08/09/2014 World News Today


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This is BBC World News Today with me, Rajesh Mirchandani.


It's getting too close to call, but could Scotland be


Scottish voters will decide next week.


Now one poll says a majority favour independence.


And we'll see what happened when people in Quebec in Canada also


thought their bid for independence was about to become a reality.


Also coming up, Iraq's parliament votes on a new government,


a critical step in the fight against Islamic State jihadists.


And a new Royal baby is on the way here in Britain.


Delight all round, but the Duchess of Cambridge is once more suffering


It's early days, but we hope things settle down


A referendum on whether Scotland should leave


Now it's taken on new impetus because, for the first time,


a poll has suggested that more Scots would vote for independence than


The survey gave the pro-independence,


The British pound has already fallen to a low against the US dollar. This


report from Dundee. At campaign headquarters, they are


on dawn to buy the value of the pound or shaky set prices. They say


Dundee is yes city, so great has been the defection of Labour voters


to the yes cause. What difference has the poll giving them a narrow


lead made? Will it give yes voters pause, might there be a loss of


nerve? To the contrary, I think as people start realising we can do


this, people will find their nerve, people who perhaps before were a wee


bit sitting on the fence, not convinced we will do it. Now they


understand we can, they are finding their nerve. What will win it or


lose it for the yes campaign is the ability to maximise the campaign in


places like this, working-class Scotland where people's natural


inclination in the past has been to vote Labour. To do that, they will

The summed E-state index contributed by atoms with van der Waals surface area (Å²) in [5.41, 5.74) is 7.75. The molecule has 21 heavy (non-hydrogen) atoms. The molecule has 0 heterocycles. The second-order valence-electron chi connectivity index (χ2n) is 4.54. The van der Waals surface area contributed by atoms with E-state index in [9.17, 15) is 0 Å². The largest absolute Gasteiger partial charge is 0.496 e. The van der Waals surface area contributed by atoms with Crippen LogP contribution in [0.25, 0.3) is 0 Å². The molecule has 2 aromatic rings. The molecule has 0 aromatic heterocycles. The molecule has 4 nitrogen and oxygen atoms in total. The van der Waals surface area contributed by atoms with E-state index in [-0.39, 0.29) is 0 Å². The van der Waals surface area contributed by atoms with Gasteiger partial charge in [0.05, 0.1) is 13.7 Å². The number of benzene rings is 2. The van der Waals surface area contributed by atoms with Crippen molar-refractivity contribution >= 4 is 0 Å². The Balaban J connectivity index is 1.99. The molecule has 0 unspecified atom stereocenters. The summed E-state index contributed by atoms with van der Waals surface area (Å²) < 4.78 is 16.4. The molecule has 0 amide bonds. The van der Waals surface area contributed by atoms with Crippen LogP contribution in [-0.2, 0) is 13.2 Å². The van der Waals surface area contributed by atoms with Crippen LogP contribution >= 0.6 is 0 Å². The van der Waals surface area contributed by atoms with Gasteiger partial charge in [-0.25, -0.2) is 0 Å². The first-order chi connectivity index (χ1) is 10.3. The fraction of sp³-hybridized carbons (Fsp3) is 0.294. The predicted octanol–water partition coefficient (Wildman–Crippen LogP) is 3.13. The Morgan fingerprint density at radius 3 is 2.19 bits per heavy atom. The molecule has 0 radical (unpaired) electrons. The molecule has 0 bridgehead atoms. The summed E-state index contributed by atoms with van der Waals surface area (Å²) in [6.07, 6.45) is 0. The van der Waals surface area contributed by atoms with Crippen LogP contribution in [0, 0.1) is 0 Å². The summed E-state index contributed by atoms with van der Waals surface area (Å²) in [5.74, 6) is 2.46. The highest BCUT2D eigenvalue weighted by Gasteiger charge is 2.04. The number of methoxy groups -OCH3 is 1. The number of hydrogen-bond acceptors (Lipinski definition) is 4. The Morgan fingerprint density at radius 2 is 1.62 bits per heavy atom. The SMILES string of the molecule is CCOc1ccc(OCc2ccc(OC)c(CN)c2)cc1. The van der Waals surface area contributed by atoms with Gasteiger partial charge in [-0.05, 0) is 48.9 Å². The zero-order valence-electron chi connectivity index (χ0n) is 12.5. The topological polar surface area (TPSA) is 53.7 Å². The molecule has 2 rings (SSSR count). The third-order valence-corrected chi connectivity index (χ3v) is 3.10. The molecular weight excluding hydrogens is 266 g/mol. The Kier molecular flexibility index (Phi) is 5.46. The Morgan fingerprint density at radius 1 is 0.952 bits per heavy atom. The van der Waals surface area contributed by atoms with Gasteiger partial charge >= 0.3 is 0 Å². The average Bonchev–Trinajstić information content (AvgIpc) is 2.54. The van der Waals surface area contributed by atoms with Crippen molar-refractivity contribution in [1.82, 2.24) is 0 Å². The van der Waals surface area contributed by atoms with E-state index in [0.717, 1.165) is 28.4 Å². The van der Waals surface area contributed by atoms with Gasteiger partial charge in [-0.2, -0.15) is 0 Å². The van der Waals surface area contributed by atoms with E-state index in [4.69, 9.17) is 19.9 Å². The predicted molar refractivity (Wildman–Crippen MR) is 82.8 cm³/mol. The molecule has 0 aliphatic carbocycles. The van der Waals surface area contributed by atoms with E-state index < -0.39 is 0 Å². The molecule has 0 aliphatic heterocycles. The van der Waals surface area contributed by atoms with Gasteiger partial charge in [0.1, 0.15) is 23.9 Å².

have to reassure people that negative reaction in the


international markets and the global economy will be short lived. The yes


campaigners say it's Westminster that is stoking nervousness. The


blame for any uncertainty has to lie with the UK government which refuses


point blank to have sensible discussion with the Scottish


government about a currency union and the kind of things that would


help give reinsurance to those markets. Yesterday's a poll gave yes


a 2-point lead, the first time they have surged ahead. An aggregate of


recent polls suggest the pro union side's commanding lead has almost


vanished. I think we are winning the argument. We will win this


referendum next week because I think, as people approach polling


day, they will see the stakes couldn't be higher. We don't have to


break up the country to make Scotland a better, stronger country


in which to live. They've reassured by that in the other Scotland, the


Scotland that still feels British to its core? At Kelso in the Borders,


some are dismayed that the no campaign's leads seems to have


evaporated in a month. I am worried about what's going to happen if